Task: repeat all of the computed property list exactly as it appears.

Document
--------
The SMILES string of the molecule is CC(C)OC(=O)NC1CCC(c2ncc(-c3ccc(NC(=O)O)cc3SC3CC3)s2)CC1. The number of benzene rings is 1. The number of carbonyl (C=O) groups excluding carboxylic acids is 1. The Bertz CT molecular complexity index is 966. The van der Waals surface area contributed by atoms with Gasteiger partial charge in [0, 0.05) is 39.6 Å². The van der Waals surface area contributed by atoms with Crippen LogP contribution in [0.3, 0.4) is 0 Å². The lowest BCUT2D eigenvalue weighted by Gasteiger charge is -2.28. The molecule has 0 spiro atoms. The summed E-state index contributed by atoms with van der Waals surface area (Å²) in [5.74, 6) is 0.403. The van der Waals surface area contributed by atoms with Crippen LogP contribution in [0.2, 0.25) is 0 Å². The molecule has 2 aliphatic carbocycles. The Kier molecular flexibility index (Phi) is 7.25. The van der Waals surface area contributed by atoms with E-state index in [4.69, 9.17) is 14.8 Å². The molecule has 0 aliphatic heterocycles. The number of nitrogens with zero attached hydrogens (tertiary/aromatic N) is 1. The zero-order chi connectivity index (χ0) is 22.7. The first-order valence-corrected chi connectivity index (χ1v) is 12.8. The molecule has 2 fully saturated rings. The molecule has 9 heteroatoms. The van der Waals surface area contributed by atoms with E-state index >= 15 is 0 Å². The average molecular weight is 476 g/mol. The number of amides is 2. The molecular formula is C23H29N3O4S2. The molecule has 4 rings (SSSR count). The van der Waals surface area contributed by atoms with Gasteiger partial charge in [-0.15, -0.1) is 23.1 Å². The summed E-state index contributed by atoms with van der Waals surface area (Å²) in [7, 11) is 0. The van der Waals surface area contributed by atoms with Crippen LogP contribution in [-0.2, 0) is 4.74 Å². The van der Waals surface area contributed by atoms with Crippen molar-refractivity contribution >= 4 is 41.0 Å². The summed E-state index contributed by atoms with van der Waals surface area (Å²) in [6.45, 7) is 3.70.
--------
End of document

The SMILES string of the molecule is CC(C)OC(=O)NC1CCC(c2ncc(-c3ccc(NC(=O)O)cc3SC3CC3)s2)CC1. The number of benzene rings is 1. The number of carbonyl (C=O) groups excluding carboxylic acids is 1. The Bertz CT molecular complexity index is 966. The van der Waals surface area contributed by atoms with Gasteiger partial charge in [0, 0.05) is 39.6 Å². The van der Waals surface area contributed by atoms with Crippen LogP contribution in [0.3, 0.4) is 0 Å². The lowest BCUT2D eigenvalue weighted by Gasteiger charge is -2.28. The molecule has 0 spiro atoms. The summed E-state index contributed by atoms with van der Waals surface area (Å²) in [5.74, 6) is 0.403. The van der Waals surface area contributed by atoms with Crippen LogP contribution in [0.2, 0.25) is 0 Å². The molecule has 2 aliphatic carbocycles. The Kier molecular flexibility index (Phi) is 7.25. The van der Waals surface area contributed by atoms with E-state index in [4.69, 9.17) is 14.8 Å². The molecule has 0 aliphatic heterocycles. The number of nitrogens with zero attached hydrogens (tertiary/aromatic N) is 1. The zero-order chi connectivity index (χ0) is 22.7. The first-order valence-corrected chi connectivity index (χ1v) is 12.8. The molecule has 2 fully saturated rings. The molecule has 9 heteroatoms. The van der Waals surface area contributed by atoms with E-state index >= 15 is 0 Å². The average molecular weight is 476 g/mol. The number of amides is 2. The molecular formula is C23H29N3O4S2. The molecule has 4 rings (SSSR count). The van der Waals surface area contributed by atoms with Gasteiger partial charge in [-0.15, -0.1) is 23.1 Å². The summed E-state index contributed by atoms with van der Waals surface area (Å²) in [7, 11) is 0. The van der Waals surface area contributed by atoms with Crippen LogP contribution in [-0.2, 0) is 4.74 Å². The van der Waals surface area contributed by atoms with Crippen molar-refractivity contribution >= 4 is 41.0 Å². The summed E-state index contributed by atoms with van der Waals surface area (Å²) in [6.45, 7) is 3.70.